REVIEW: Paul Weller - On Sunset

REVIEW: Paul Weller – On Sunset

The unveiling of another new Paul Weller album is becoming a regular hallowed ritual that uncovers musical treats and bonuses that you might never expected the Modfather to breach. His recent releases have seen experimental, kraut, library and many more musical journeys this man of all musical trades has been delighting and surprising his audiences for well over 40 years. 

On Sunset, released via Polydor on 3rd July 2020, comes with a soul warning, that is the snippets that have been released from the album have seen Weller returning to the same outlet that adorned Starlite back in 2011 and also the likes of Long Hot Summer in 83. Mirror Ball opens proceedings sounding the end of A Day In The Life before stunning sythnasized vocals dip a trip into the speakers. The track might have fit onto his previous long player True Meanings, that is until a sojourn into more experimental sounds, gliding rhythmic soul beats plus pretty grand piano twinkling’s does something different to the track, an intriguing 6 minute plus start. Baptiste has spiritual reverberations, Weller exclaims he never went to church, but going on this ditty the likes of Ray Charles would be singing and clapping from the front of the chapel with its organ chiming out from the pipes and a blues guitar shuffle, sounding like the distant cousin of Pink On White Walls.

Old Father Tyme has a piano stomping northern soul feel, maybe an excuse for talc and a cleanly polished floor to be located, Weller sings his well-used ‘woo’s’ and ‘ows’ with enthusiasm, you can picture him surrounded by his music, totally dedicated to enjoy his own composition and sing ‘til his heart’s content. The sumptuous single Village is a powerhouse soul ballad, the opening verse ‘here I am, ten stories high, not a single cloud in my eye’ is the best verse opening verse of the year. A supremely almost effortlessly brilliant single, the gel that glues this sort of composition together was used by Holland / Dozier / Holland, Levi Stubbs at the microphone, an enshrined number.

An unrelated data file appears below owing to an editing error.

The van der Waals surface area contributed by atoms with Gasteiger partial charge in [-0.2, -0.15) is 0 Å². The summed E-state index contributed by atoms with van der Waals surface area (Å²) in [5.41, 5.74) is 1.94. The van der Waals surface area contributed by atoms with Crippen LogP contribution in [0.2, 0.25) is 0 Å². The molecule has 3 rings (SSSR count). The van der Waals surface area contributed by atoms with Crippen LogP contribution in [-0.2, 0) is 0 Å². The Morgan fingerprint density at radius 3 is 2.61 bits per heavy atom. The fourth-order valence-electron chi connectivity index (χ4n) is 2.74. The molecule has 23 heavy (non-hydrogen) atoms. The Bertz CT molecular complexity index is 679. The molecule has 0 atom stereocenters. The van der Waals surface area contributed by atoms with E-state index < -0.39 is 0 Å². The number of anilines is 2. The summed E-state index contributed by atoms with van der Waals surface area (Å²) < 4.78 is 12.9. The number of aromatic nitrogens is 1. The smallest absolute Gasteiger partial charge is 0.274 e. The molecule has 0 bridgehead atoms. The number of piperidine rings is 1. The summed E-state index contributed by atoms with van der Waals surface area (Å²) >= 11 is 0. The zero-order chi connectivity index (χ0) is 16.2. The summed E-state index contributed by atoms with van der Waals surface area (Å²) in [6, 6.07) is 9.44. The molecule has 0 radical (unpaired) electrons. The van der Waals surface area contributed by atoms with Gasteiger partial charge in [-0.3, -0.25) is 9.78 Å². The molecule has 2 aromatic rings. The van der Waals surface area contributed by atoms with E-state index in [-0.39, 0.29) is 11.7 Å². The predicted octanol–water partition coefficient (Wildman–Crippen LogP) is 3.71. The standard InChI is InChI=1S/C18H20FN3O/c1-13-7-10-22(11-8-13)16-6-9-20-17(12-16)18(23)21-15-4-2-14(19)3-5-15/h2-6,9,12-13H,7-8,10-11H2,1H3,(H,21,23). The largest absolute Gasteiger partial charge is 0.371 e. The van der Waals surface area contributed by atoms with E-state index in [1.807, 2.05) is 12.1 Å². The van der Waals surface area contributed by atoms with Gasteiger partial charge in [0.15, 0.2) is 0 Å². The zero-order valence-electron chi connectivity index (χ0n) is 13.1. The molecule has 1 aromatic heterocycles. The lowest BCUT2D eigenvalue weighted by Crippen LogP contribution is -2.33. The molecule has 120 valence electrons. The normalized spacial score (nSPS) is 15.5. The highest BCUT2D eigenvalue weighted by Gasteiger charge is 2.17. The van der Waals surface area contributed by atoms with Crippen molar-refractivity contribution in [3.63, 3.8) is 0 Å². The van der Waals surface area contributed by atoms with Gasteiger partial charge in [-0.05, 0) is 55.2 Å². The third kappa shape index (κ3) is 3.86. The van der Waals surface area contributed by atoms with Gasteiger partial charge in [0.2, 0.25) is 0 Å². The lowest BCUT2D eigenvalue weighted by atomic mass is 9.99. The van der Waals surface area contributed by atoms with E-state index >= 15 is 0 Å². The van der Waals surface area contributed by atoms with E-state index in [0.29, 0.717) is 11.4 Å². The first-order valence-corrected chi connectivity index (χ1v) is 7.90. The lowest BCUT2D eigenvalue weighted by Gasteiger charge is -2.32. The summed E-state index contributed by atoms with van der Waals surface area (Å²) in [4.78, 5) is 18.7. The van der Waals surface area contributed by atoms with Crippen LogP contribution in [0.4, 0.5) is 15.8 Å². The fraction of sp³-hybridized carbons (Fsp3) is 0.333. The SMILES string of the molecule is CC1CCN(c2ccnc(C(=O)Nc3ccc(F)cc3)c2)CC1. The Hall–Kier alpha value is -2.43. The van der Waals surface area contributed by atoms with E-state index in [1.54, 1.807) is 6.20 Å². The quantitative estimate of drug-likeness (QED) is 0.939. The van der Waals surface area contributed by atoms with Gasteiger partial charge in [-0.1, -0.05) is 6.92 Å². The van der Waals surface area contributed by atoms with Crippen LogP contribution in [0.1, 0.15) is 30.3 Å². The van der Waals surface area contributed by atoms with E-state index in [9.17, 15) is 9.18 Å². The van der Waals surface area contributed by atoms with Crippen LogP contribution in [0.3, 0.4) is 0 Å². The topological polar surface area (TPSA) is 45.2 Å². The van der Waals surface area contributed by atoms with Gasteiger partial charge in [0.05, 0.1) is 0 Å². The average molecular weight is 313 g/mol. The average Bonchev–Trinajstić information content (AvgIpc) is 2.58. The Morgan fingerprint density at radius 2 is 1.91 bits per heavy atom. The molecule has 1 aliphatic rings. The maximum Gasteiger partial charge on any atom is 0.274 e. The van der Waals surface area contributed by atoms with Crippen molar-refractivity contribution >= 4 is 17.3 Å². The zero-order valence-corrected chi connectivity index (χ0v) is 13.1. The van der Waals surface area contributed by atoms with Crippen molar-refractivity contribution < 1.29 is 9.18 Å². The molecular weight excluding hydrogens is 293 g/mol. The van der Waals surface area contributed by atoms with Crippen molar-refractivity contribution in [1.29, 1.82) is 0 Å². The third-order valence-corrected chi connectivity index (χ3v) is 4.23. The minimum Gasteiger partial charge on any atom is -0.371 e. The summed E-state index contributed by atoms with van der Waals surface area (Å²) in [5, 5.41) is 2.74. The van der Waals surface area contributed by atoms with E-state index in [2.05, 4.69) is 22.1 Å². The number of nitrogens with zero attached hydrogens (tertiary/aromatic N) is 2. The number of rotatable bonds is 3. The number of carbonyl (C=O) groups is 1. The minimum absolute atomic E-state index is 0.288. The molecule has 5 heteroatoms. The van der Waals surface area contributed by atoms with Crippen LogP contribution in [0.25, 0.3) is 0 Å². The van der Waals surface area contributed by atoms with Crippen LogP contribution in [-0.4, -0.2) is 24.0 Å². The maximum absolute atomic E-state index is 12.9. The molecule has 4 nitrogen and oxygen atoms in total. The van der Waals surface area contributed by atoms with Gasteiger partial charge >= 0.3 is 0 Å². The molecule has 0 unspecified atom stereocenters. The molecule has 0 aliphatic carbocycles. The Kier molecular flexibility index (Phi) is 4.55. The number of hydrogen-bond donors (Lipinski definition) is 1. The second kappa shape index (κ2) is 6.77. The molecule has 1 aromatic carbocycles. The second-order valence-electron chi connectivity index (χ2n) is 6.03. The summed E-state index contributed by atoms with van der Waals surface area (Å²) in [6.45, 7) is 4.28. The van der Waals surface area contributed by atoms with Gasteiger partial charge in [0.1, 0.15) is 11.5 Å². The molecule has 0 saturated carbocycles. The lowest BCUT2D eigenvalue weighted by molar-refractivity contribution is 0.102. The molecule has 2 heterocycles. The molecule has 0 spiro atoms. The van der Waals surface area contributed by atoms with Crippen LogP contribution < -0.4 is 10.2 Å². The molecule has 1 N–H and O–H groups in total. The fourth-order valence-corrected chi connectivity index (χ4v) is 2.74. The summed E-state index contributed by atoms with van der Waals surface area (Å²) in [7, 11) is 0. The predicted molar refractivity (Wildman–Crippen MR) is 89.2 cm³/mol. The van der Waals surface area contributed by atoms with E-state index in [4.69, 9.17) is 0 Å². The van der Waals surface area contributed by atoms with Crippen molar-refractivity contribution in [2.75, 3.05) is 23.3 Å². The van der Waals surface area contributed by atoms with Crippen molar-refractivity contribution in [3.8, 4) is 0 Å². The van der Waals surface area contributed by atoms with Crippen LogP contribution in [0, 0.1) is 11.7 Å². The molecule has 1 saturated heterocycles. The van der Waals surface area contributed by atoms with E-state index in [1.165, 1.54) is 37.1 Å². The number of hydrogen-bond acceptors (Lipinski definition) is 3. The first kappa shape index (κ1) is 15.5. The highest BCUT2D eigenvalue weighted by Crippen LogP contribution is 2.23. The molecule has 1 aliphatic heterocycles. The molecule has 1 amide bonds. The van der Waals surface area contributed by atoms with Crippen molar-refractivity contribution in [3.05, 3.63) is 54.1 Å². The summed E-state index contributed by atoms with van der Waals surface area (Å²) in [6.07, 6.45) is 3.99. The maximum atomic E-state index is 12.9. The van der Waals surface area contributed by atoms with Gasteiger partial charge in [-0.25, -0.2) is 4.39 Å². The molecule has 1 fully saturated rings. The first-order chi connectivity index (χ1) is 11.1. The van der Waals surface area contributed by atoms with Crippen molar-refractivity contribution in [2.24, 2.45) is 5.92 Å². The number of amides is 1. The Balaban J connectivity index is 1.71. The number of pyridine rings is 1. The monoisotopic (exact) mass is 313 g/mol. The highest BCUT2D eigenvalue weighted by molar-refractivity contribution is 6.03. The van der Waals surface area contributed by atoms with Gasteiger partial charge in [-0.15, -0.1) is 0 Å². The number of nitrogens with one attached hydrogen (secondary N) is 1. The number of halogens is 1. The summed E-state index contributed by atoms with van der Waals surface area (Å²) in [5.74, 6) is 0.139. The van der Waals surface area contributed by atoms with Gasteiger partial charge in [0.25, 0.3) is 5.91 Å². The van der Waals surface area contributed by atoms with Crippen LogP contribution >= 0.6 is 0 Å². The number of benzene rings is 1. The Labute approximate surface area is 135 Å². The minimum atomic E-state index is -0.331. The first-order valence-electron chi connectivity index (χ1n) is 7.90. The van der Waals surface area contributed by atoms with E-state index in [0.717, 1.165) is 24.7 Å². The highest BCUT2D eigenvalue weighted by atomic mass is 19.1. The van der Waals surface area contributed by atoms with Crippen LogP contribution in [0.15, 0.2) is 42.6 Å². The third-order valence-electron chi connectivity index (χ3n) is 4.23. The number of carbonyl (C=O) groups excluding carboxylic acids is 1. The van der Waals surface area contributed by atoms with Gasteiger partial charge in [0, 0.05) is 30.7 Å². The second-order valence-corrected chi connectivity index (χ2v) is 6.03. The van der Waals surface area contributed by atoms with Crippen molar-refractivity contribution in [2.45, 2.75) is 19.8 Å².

More, having been showcased by Weller on one of his solo guitar broadcasts whilst in lockdown showcased a composition similar to those power ballads as featured on Confessions Of A Pop Group. Creeping solo falsetto vocals before Julie Gros from Le Superhomard dips in with fluttering soul exertions. With the addition of strings, horn section, smooth clicking bass and a chord structure straight out of the top draw starts to lift this whole listening experience into the higher loftier realms of music. On Sunset breaks from the dawn, a seashore sounds whilst an acoustic guitar sounding like Everything Has A Price To Pay glistens on the horizon, a moog briefly sounds before Weller and a set of bongos charm you away into appealing places and spaces, finally a vibraphone and solo electric guitar add their weight to this yet again 6 minute plus package. 

Equanimity has that jittery blues sound that Brand New Toy and Here’s The Good News had wrapped around its body but this tune fixates the listener on a more popular sound similar to She’s Leaving Home or Big Sky, Slade’s Jim Lea contributes charismatic violin whilst the end of the song has a tripped out ending that introduces Walkin as a sparkling piano chomping pop parcel, an almost marching band anthem but with cool shades, Lee Thompson’s sax adds that little dash of magic to this loveable cheery backbeat. Earth Beat, the first single lifted from the album is another top single in the same vein as the aforementioned Starlite but what comes with age comes experience and if you’re wise you get better with time, this proves my point.

Final track comes in the guise of Rockets, before it plays, I hope it will have all engines go to give this outstanding album the fitting end it deserves and boy it does. Clocking in at 4 minutes 20 seconds the track starts with Weller’s broken delicate vocal, the track could be a Bowie classic, instead it’s a Weller classic, heavily orchestrated, it’s a tune that would sound fab with a glitterball adorning a ballroom as a couple dancing the night away before the final bars chimes and fade away. Sam and Dave sung about a Soul Man having a truck load, this bag of musical feelings from the Woking wonder does indeed come at you, his heart set on making grandeur statements of supreme soul vibrations and it does. 10/10

On Sunset can be purchased via the following link

Matt Mead

Matt Mead

Freelance writer who likes anything with heart and soul
Matt Mead

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